Meet Rev. Daniel S. Hendrickson, SJ, PhD
Rev. Daniel S. Hendrickson, SJ, PhD, is the 25th president of Creighton University, with campuses in Omaha and Phoenix. His priorities since becoming president in 2015 include bolstering the role of humanities in higher education; embracing a global focus; and enlarging Creighton’s health sciences educational reach.
During Hendrickson’s tenure, Creighton has seen enrollment grow to more than 8,700 undergraduate, graduate, and professional students; achieved greater national recognition; and opened a $100 million health sciences campus in Phoenix, making it the largest Catholic health professions educator in the U.S. Creighton has also achieved recognition for undergraduate teaching, research, and internship opportunities
With undergraduate programs in arts and sciences, business, and nursing, and graduate and professional programs including dentistry, law, medicine, nursing, occupational therapy, pharmacy, physical therapy, and physician assistant, Creighton is an interdisciplinary and interprofessional education leader. A collaborative health sciences education facility is currently under construction on the Omaha campus.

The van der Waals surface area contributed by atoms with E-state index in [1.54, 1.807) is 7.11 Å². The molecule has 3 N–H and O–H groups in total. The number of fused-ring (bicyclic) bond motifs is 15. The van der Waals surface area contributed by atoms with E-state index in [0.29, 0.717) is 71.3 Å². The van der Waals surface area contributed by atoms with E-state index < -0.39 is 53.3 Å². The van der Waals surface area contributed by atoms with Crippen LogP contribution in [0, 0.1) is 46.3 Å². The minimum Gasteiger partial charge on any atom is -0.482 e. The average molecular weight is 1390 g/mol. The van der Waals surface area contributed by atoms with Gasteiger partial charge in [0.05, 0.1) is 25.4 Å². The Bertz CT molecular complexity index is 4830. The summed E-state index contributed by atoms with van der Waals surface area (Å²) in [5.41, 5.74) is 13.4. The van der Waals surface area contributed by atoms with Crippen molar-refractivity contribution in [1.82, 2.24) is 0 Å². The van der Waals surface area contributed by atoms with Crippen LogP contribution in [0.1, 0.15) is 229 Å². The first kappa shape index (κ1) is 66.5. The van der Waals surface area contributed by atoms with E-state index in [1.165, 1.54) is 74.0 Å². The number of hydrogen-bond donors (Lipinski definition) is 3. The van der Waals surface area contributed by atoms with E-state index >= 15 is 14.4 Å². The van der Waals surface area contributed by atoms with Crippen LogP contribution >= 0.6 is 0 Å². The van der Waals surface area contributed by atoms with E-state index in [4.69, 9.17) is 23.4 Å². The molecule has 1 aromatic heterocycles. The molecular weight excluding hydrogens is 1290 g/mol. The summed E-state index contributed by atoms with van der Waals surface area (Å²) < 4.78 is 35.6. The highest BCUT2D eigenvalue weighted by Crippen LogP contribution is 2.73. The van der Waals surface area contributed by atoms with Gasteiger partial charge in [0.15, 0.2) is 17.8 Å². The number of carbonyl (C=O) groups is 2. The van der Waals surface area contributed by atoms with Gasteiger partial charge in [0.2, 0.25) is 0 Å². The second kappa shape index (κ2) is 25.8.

With Hendrickson's leadership, Creighton recently launched its most ambitious fundraising campaign, Forward Blue, to raise $650 million in support of scholarships, campus improvements, and mission-driven services and programs.
Hendrickson's other achievements include authoring Jesuit Higher Education in a Secular Age: A Response to Charles Taylor and the Crisis of Fullness, to be published in spring 2022. The book explores the history and relevance of the liberal arts and humanities and how Jesuit education aids students’ self-awareness, sense of global solidarity, and aptitude for inspiration, awe, and gratitude.
He serves on the boards of Boston College and Xavier University and is a trustee of ILAC/Centro de Educación para la Salud Integral in the Dominican Republic and Jesuit Worldwide Learning.
Hendrickson holds a BA from Marquette University; an MA in philosophical resources from Fordham University; a Master of Divinity degree from the Jesuit School of Theology at Santa Clara University; and MA and PhD degrees from Columbia University.